Hard Rock Returns to Prison from the Hospital for the Criminal Insane

by Etheridge Knight

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What does the gelding metaphor represent in "Hard Rock Returns to Prison from the Hospital for the Criminal Insane"?

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The process of becoming a gelding requires castration, and in this poem, Hard Rock is compared to "a freshly gelded stallion." Stallions are not typically gelded. A stallion is, by definition, a male horse that has not been gelded who is typically used instead to "stud" other horses; in the common vernacular, the term "stallion" has come to mean a powerful and masculine man. To compare a man to a gelded stallion, then, is to suggest that the man has been metaphorically deprived of his masculinity and, in this case, his source of power.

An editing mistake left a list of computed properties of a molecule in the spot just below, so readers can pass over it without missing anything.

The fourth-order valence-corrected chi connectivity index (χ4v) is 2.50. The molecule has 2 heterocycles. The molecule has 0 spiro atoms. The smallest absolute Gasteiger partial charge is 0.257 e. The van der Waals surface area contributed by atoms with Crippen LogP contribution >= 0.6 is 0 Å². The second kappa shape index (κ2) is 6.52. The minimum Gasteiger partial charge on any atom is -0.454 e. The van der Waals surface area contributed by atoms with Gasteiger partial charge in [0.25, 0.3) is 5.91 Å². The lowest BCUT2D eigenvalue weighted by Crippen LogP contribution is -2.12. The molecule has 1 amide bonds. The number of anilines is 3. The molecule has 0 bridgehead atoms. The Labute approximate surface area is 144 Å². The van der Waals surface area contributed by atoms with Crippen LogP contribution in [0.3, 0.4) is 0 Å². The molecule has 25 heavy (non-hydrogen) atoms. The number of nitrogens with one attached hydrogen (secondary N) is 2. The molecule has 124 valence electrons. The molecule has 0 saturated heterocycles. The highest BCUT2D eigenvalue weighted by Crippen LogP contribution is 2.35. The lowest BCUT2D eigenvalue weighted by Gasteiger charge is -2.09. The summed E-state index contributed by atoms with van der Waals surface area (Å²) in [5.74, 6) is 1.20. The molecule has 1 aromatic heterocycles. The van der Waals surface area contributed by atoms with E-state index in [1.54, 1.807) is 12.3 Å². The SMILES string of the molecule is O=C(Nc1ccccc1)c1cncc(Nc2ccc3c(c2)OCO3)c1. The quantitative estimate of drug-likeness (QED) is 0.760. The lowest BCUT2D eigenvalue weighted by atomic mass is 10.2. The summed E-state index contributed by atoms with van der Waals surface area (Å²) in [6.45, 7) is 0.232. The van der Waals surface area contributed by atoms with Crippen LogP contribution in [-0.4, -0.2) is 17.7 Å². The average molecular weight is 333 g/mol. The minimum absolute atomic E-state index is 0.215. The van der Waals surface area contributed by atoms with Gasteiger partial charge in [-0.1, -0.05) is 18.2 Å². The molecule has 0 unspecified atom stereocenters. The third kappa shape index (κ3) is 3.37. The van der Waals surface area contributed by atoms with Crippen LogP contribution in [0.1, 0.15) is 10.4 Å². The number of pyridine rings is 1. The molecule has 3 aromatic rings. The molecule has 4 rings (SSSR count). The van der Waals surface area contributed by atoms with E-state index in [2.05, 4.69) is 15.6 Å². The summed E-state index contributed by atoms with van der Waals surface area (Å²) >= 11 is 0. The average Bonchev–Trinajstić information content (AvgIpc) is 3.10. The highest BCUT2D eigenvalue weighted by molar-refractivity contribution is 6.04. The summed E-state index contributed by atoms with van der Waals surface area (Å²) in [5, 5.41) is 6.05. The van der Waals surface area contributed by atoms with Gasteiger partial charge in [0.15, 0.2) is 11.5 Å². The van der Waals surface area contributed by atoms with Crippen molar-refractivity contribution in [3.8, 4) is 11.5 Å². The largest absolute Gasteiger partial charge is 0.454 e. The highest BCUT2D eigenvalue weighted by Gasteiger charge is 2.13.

Castration in animals is associated with preventing aggression, and there is a suggestion in this poem that Hard Rock has been treated to make him less aggressive. In comparing the process of doctors who "bored a hole in his head" to that of castration, however, Hard Rock is described not only as if he is an animal—or being treated as such by the doctors—but also as if his bodily integrity is not his own. Like a horse who may be gelded by its owners, Hard Rock is subjected to treatments on his brain by the system that owns him. After his treatment, not only is he "tame," his mind has been utterly destroyed.

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